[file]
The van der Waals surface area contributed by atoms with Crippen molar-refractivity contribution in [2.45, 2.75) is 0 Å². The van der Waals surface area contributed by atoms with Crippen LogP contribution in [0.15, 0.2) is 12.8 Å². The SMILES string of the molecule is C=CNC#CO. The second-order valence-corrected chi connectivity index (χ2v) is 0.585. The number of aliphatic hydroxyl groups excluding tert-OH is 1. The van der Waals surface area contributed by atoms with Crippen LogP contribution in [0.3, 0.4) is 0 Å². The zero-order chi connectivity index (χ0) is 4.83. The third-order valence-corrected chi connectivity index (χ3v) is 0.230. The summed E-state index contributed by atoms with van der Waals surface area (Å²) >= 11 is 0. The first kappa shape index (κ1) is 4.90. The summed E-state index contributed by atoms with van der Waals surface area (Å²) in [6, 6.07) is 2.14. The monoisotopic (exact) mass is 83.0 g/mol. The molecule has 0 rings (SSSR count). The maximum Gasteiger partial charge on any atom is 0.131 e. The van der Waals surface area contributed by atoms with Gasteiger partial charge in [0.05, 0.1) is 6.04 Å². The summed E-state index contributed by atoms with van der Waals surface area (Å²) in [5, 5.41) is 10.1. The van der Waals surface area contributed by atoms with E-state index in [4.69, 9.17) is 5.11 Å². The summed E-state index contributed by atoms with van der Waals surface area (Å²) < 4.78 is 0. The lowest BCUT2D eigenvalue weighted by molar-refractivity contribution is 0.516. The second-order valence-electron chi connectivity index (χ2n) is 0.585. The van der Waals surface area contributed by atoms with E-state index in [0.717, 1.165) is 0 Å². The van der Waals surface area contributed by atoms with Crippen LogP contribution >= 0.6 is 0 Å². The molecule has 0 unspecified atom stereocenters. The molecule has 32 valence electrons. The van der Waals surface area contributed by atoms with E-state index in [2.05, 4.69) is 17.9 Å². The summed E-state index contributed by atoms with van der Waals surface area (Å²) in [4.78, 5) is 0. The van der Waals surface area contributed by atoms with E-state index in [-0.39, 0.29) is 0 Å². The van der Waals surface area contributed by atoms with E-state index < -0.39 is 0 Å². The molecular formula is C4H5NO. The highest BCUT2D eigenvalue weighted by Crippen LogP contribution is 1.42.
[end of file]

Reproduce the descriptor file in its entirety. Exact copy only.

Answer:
The van der Waals surface area contributed by atoms with Crippen molar-refractivity contribution in [2.45, 2.75) is 0 Å². The van der Waals surface area contributed by atoms with Crippen LogP contribution in [0.15, 0.2) is 12.8 Å². The SMILES string of the molecule is C=CNC#CO. The second-order valence-corrected chi connectivity index (χ2v) is 0.585. The number of aliphatic hydroxyl groups excluding tert-OH is 1. The van der Waals surface area contributed by atoms with Crippen LogP contribution in [0.3, 0.4) is 0 Å². The zero-order chi connectivity index (χ0) is 4.83. The third-order valence-corrected chi connectivity index (χ3v) is 0.230. The summed E-state index contributed by atoms with van der Waals surface area (Å²) >= 11 is 0. The first kappa shape index (κ1) is 4.90. The summed E-state index contributed by atoms with van der Waals surface area (Å²) in [6, 6.07) is 2.14. The monoisotopic (exact) mass is 83.0 g/mol. The molecule has 0 rings (SSSR count). The maximum Gasteiger partial charge on any atom is 0.131 e. The van der Waals surface area contributed by atoms with Gasteiger partial charge in [0.05, 0.1) is 6.04 Å². The summed E-state index contributed by atoms with van der Waals surface area (Å²) in [5, 5.41) is 10.1. The van der Waals surface area contributed by atoms with E-state index in [4.69, 9.17) is 5.11 Å². The summed E-state index contributed by atoms with van der Waals surface area (Å²) < 4.78 is 0. The lowest BCUT2D eigenvalue weighted by molar-refractivity contribution is 0.516. The second-order valence-electron chi connectivity index (χ2n) is 0.585. The van der Waals surface area contributed by atoms with E-state index in [0.717, 1.165) is 0 Å². The van der Waals surface area contributed by atoms with Crippen LogP contribution >= 0.6 is 0 Å². The molecule has 0 unspecified atom stereocenters. The molecule has 32 valence electrons. The van der Waals surface area contributed by atoms with E-state index in [2.05, 4.69) is 17.9 Å². The summed E-state index contributed by atoms with van der Waals surface area (Å²) in [4.78, 5) is 0. The van der Waals surface area contributed by atoms with E-state index in [-0.39, 0.29) is 0 Å². The van der Waals surface area contributed by atoms with E-state index < -0.39 is 0 Å². The molecular formula is C4H5NO. The highest BCUT2D eigenvalue weighted by Crippen LogP contribution is 1.42.